CD player "tweak"

Discussion in 'DIY Discussion' started by Mr_Sukebe, Jul 9, 2003.

  1. Mr_Sukebe

    Mr_Sukebe

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    My CD player recently developed two faults recently.

    Firstly it stopped ejecting CDs instantly, which you may have seen the thread about in the "hi-fi" area here.

    Secondly, it had started to skip occasionally whilst playing a CD.

    Now I couldn't help but notice in another thread that someone had suggested using GT85 teflon lubricant on the rail which supports the laser mechanism. So, I pop down to my local cycle shop and purchase a tin. They did seem a little bemused when asking whether I'd be using it on a bike chain, only for me to reply "nope, in my CD player". I guess it's not something that happens everyday.
    Either way, took the GT85 home and promptly took the lid of my VRDS-7.
    Having never been in the player before, I was a little shocked by just how full it was. Most electronic units nowadays appear to consist of empty air space. Not the VRDS, it's FULL.
    So, 5 mins later, I finally get the secondary top plate off and locate the laser rail. Using a watchmakers screwdriver to lower drops of the GT85 onto the rail (spray huge amounts into the player really didn't strike me as a good idea), I tested the unit mechanically, the put it all back as was.

    24 hours later, and it's run through a complete read of several CDs whilst I've been sleeping etc.

    The results... Well for one thing, it's stopped skipping, so job done... Not quite!
    Amazingly, it seems to have actually made it sound better, with better projection on vocals, more detail and general attack.
    To say that I'm a little taken aback is an understatement, it's quite a transformation in sound quality.

    So, if you get the chance and have an old CDP, give it a try yourself.
     
    Mr_Sukebe, Jul 9, 2003
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  2. Mr_Sukebe

    cookiemonster

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    Just done mine with the same stuff - TBH i'm not sure if it sounds better as i have changed quite a bit recently so difficult to see what impact it has had. Isaac said it improved his though, as you may know. Should be posting some pics of the 'procedure 'soon hopefully. We used cotton buds to apply it BTW. No skipping now either - which it used to occasionally.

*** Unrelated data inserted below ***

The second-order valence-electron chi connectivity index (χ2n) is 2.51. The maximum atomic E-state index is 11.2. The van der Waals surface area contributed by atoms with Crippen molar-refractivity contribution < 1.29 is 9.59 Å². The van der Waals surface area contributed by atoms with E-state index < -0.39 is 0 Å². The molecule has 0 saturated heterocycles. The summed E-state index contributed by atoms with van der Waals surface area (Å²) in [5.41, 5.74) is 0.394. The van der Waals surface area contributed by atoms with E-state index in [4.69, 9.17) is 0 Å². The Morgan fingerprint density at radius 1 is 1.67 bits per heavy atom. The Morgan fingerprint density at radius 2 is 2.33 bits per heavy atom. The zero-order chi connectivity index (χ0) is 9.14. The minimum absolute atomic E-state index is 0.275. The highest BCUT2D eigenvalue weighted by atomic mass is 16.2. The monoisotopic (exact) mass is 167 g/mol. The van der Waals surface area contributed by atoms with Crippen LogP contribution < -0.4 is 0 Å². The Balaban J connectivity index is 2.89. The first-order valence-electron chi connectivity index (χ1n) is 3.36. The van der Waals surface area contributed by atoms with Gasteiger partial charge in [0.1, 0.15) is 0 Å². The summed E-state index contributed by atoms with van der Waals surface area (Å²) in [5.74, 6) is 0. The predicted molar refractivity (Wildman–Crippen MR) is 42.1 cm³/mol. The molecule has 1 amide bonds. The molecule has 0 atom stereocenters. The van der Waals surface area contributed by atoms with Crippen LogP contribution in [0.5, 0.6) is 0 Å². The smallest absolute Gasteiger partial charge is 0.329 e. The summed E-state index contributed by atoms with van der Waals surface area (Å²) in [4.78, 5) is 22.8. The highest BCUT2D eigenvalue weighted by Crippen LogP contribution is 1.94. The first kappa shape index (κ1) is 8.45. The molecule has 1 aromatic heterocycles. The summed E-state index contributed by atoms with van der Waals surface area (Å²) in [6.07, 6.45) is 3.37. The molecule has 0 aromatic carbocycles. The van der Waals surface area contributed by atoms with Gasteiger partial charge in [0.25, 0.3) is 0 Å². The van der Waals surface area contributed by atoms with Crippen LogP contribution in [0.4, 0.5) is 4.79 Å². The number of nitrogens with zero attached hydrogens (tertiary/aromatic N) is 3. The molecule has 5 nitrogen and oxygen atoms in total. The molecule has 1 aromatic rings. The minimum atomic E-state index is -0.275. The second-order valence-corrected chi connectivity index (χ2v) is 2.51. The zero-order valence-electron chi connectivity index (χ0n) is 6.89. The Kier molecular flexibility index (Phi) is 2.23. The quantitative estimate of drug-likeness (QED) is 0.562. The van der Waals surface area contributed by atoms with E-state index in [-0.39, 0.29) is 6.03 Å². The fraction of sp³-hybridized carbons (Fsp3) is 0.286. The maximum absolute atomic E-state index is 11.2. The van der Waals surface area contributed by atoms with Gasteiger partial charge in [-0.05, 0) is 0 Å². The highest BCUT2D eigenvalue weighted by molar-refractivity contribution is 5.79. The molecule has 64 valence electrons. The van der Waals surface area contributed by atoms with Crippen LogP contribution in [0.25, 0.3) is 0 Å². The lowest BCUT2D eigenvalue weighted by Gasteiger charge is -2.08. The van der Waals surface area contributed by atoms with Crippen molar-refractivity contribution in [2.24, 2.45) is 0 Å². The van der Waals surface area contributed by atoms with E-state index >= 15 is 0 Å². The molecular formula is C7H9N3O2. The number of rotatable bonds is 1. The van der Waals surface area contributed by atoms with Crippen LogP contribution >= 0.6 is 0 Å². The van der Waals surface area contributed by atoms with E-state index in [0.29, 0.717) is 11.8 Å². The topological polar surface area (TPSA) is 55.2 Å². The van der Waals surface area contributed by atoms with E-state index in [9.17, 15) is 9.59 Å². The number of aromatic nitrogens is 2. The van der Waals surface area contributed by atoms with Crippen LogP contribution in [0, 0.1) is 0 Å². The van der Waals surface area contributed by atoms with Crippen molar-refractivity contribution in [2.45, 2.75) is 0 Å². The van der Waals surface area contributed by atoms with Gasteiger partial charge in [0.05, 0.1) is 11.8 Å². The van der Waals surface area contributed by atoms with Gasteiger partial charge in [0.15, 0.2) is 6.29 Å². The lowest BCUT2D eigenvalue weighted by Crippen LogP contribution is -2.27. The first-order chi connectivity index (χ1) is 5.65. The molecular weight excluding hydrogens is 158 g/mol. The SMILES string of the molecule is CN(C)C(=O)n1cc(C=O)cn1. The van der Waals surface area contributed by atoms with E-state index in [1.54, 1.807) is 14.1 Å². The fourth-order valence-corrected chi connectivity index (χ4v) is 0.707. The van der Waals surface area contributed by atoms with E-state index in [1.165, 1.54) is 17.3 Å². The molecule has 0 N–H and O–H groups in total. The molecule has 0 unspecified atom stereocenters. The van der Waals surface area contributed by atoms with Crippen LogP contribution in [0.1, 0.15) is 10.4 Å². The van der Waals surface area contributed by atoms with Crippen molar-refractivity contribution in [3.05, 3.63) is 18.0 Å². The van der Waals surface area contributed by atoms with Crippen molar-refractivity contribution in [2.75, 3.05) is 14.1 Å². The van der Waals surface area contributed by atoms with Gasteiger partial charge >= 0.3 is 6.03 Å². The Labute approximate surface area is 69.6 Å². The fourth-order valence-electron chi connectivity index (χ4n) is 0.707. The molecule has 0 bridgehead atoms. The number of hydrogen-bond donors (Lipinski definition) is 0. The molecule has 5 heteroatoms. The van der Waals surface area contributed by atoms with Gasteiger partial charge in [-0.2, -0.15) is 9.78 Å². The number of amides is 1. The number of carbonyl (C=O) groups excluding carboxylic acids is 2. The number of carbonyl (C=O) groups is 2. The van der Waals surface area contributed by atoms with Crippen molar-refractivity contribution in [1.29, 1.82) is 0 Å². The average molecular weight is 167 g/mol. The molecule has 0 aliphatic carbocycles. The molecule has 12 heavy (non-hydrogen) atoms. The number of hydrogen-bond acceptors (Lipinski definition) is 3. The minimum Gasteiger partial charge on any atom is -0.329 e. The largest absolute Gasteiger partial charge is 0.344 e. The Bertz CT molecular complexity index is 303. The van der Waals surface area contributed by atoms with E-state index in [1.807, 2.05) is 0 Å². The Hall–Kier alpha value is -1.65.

cheers
     
    cookiemonster, Jul 9, 2003
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  3. Mr_Sukebe

    themadhippy seen it done it smokin it

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    if you look around some cans of gt85 have a thin straw attached to em,ideal for squirting in tight spaces
     
    themadhippy, Jul 9, 2003
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  4. Mr_Sukebe

    batfink

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    Sounds like WD40 to me.
     
    batfink, Jul 10, 2003
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  5. Mr_Sukebe

    cookiemonster

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    My deoxit is like that - but still best applied to a cotton bud IMO - my nimbleness has always been a source of mockery and likenesses with the gazell have repeatedly been a statement of sarcasm - similalry my zero delicacy with squirting such fliuids usually results in flooding the targeted area, as my fingers seem to be incapable of just drawing the requisite small drops out of the tin. Safer applied to a cotton bud or similar than direct with the straw. :)
     
    cookiemonster, Jul 10, 2003
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  6. Mr_Sukebe

    Mr_Sukebe

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    My tin most certainly did come with a small straw. There is still no way I'd use it inside my CDP as even a small squirt sprays quite a lot of fluid around in a not too controlled manner.
    As mentioned, I sprayed some onto a small watchmakers screwdriver tip whilst away from the CDP, then dribbled droplets from the screwdriver on the laser guide rail.
     
    Mr_Sukebe, Jul 10, 2003
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  7. Mr_Sukebe

    test tone

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    Another option for controlled dispersion of oils/greases is a syringe. Not, I hasten to add, a sharp, needle point one. The one I have is blunt ended, and came from one of those sets used to refill inkjet printer cartridges. It has reach and control, and is especially useful in and around sensitive areas of equipment, such as a CDP transport.

    You can also get blank syringes (no needle point, just the body) from chemists. These work well to hold and control dispense thinner greases.
     
    test tone, Jul 11, 2003
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